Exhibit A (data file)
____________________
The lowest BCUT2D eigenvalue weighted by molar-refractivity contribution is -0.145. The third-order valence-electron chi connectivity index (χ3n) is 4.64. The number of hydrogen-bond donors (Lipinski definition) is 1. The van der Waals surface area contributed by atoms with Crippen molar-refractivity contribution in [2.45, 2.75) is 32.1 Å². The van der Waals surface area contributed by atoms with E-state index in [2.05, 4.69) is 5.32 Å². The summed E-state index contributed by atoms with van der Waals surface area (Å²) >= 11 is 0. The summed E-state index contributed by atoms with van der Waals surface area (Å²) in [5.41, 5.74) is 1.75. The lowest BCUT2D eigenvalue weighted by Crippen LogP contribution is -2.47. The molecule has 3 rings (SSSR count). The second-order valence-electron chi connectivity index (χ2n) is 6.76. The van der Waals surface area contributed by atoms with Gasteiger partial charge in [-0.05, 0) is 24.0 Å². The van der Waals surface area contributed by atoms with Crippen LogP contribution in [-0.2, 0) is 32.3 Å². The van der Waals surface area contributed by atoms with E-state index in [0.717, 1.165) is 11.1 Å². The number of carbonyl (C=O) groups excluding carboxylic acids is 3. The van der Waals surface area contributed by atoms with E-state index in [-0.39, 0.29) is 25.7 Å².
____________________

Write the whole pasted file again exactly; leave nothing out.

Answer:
The lowest BCUT2D eigenvalue weighted by molar-refractivity contribution is -0.145. The third-order valence-electron chi connectivity index (χ3n) is 4.64. The number of hydrogen-bond donors (Lipinski definition) is 1. The van der Waals surface area contributed by atoms with Crippen molar-refractivity contribution in [2.45, 2.75) is 32.1 Å². The van der Waals surface area contributed by atoms with E-state index in [2.05, 4.69) is 5.32 Å². The summed E-state index contributed by atoms with van der Waals surface area (Å²) >= 11 is 0. The summed E-state index contributed by atoms with van der Waals surface area (Å²) in [5.41, 5.74) is 1.75. The lowest BCUT2D eigenvalue weighted by Crippen LogP contribution is -2.47. The molecule has 3 rings (SSSR count). The second-order valence-electron chi connectivity index (χ2n) is 6.76. The van der Waals surface area contributed by atoms with Gasteiger partial charge in [-0.05, 0) is 24.0 Å². The van der Waals surface area contributed by atoms with Crippen LogP contribution in [-0.2, 0) is 32.3 Å². The van der Waals surface area contributed by atoms with E-state index in [0.717, 1.165) is 11.1 Å². The number of carbonyl (C=O) groups excluding carboxylic acids is 3. The van der Waals surface area contributed by atoms with E-state index in [-0.39, 0.29) is 25.7 Å².